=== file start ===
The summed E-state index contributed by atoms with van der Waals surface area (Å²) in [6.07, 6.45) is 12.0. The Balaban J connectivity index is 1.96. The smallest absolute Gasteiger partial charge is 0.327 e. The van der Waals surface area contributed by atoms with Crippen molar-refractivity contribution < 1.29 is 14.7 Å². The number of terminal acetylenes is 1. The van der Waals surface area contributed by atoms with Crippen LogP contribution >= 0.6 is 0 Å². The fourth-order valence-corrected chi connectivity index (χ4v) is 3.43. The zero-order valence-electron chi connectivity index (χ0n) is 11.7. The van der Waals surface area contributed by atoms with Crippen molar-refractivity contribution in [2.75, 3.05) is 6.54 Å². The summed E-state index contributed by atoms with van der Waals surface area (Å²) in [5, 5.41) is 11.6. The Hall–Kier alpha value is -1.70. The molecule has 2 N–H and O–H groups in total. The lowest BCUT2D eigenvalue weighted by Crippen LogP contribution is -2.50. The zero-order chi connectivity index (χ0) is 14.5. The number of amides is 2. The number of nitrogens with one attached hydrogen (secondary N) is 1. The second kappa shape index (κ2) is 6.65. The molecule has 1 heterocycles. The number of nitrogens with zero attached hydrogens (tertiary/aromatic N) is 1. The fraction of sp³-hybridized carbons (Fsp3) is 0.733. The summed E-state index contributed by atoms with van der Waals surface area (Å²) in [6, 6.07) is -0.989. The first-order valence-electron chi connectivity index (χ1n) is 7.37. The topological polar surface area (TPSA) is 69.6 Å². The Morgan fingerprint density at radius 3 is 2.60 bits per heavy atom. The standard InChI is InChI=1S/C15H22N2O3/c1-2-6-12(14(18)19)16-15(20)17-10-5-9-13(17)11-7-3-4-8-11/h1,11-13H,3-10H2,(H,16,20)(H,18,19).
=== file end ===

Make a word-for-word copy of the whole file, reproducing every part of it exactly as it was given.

The summed E-state index contributed by atoms with van der Waals surface area (Å²) in [6.07, 6.45) is 12.0. The Balaban J connectivity index is 1.96. The smallest absolute Gasteiger partial charge is 0.327 e. The van der Waals surface area contributed by atoms with Crippen molar-refractivity contribution < 1.29 is 14.7 Å². The number of terminal acetylenes is 1. The van der Waals surface area contributed by atoms with Crippen LogP contribution >= 0.6 is 0 Å². The fourth-order valence-corrected chi connectivity index (χ4v) is 3.43. The zero-order valence-electron chi connectivity index (χ0n) is 11.7. The van der Waals surface area contributed by atoms with Crippen molar-refractivity contribution in [2.75, 3.05) is 6.54 Å². The summed E-state index contributed by atoms with van der Waals surface area (Å²) in [5, 5.41) is 11.6. The Hall–Kier alpha value is -1.70. The molecule has 2 N–H and O–H groups in total. The lowest BCUT2D eigenvalue weighted by Crippen LogP contribution is -2.50. The zero-order chi connectivity index (χ0) is 14.5. The number of amides is 2. The number of nitrogens with one attached hydrogen (secondary N) is 1. The second kappa shape index (κ2) is 6.65. The molecule has 1 heterocycles. The number of nitrogens with zero attached hydrogens (tertiary/aromatic N) is 1. The fraction of sp³-hybridized carbons (Fsp3) is 0.733. The summed E-state index contributed by atoms with van der Waals surface area (Å²) in [6, 6.07) is -0.989. The first-order valence-electron chi connectivity index (χ1n) is 7.37. The topological polar surface area (TPSA) is 69.6 Å². The Morgan fingerprint density at radius 3 is 2.60 bits per heavy atom. The standard InChI is InChI=1S/C15H22N2O3/c1-2-6-12(14(18)19)16-15(20)17-10-5-9-13(17)11-7-3-4-8-11/h1,11-13H,3-10H2,(H,16,20)(H,18,19).